We are not big gifters at our house. We love presents, but we love our budget even more. We don't give jewels or vacations or furniture or major electronics. But absentee guilt propelled serious present buying this year, comparatively speaking. Here is what I got for my birthday:

A new set of dishes, clean, white, and chipless--with serving pieces.
A hot-air popcorn popper (our wedding gift one died last week).
A Cuisinart countertop ice cream maker (no ice needed, done in 25 minutes).
Ben and Jerry's ice cream cookbook.
More phone calls and emails than I knew what to do with -- guilt had prompted Scott to mass email all my contacts (almost, Jana edited out a few of them) and he told them all to write or call or text. That was a riot.
I went out for lunch with Kristy, and she brought yummy-smelly lotions.
Bonnie brought the cutest dip bowl shaped like an avocado.
Robin brought chips and homemade salsa.
Michelle gave me a cute decoration.
Dad and Mimi and Grandma Wright took us (me and the kiddos) out to Shoots -- great Chinese in Riverwoods, plus early dessert with the sisters, plus a potted orange Gerber daisy.
Scott's parents hosted a family dinner of really good enchiladas and gave me cash (woohoo!).
Karen gave me chips and homemade salsa, apples and caramel dip, a chocolate sheet cake, and wants to bring in dinner later this week.
Elizabeth made luscious gooey chocolate cake loaves and brought a bouquet of gerber daisies.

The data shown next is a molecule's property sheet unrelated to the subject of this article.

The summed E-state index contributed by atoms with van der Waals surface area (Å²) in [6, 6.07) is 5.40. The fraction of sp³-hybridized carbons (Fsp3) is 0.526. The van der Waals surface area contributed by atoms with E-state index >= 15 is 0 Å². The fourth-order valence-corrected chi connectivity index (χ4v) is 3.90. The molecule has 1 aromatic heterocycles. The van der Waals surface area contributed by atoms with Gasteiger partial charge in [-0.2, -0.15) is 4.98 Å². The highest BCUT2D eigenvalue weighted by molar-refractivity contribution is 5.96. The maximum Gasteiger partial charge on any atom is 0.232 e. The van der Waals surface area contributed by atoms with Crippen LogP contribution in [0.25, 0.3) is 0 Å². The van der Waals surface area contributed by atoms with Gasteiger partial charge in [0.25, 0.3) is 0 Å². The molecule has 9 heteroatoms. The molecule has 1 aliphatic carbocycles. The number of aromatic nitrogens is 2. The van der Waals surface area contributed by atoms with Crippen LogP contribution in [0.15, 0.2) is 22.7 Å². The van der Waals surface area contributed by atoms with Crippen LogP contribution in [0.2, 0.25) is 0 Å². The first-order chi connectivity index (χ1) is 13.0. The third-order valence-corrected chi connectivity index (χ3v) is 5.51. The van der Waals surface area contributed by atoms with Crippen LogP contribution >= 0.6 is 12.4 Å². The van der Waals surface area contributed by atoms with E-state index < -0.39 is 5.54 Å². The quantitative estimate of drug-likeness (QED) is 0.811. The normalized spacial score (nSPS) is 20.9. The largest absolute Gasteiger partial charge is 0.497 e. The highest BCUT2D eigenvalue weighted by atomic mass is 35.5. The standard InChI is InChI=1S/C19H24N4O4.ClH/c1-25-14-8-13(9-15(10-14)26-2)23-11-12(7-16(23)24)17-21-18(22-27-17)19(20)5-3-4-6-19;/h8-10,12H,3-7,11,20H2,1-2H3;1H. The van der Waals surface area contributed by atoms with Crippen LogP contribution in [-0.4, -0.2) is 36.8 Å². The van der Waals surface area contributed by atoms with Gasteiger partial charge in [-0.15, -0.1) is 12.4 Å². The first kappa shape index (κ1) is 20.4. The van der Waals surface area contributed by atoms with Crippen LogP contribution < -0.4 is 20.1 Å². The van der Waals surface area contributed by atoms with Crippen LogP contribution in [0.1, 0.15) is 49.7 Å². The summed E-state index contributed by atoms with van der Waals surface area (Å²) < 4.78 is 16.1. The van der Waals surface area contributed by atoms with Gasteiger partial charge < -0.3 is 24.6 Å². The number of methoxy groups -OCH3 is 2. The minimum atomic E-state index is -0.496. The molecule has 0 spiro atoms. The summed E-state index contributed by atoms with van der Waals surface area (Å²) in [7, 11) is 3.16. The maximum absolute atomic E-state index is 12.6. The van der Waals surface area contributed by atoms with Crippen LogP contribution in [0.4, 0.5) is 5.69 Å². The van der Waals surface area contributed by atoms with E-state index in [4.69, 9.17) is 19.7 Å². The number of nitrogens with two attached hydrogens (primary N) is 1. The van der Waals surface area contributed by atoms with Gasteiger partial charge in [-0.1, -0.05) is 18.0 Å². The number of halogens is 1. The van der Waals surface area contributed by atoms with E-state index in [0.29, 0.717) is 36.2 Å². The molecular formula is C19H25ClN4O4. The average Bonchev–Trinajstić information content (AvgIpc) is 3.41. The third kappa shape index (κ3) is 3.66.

Jen gave me a pedicure set and a plate of very rich brownies.
Lori gave me a tall candle in fall orange, green and yellow.
Wendy put together a gorgeous basket of apples and caramel.
Plus, tomorrow I'm going out to lunch again with several friends.
And plus again, I'm going out for lunch with different friends on Friday.

Holy cow! This is not normal.

And I love it!

Friday, September 12, 2008

Weather the Storm

So Scott left yesterday to be a StormChaser in Houston. He is ahead of Hurricane Ike by a day or two, because after the storm hits, it may be tricky to get in to coastal Texas. He's gone with a film crew to document the storm and it's effects, but mainly to film Humanitarian Service drops -- getting food donations and hygiene kits to the hungry and the dirty. (There will be some hungry and dirty by the beginning of next week, he's assured.)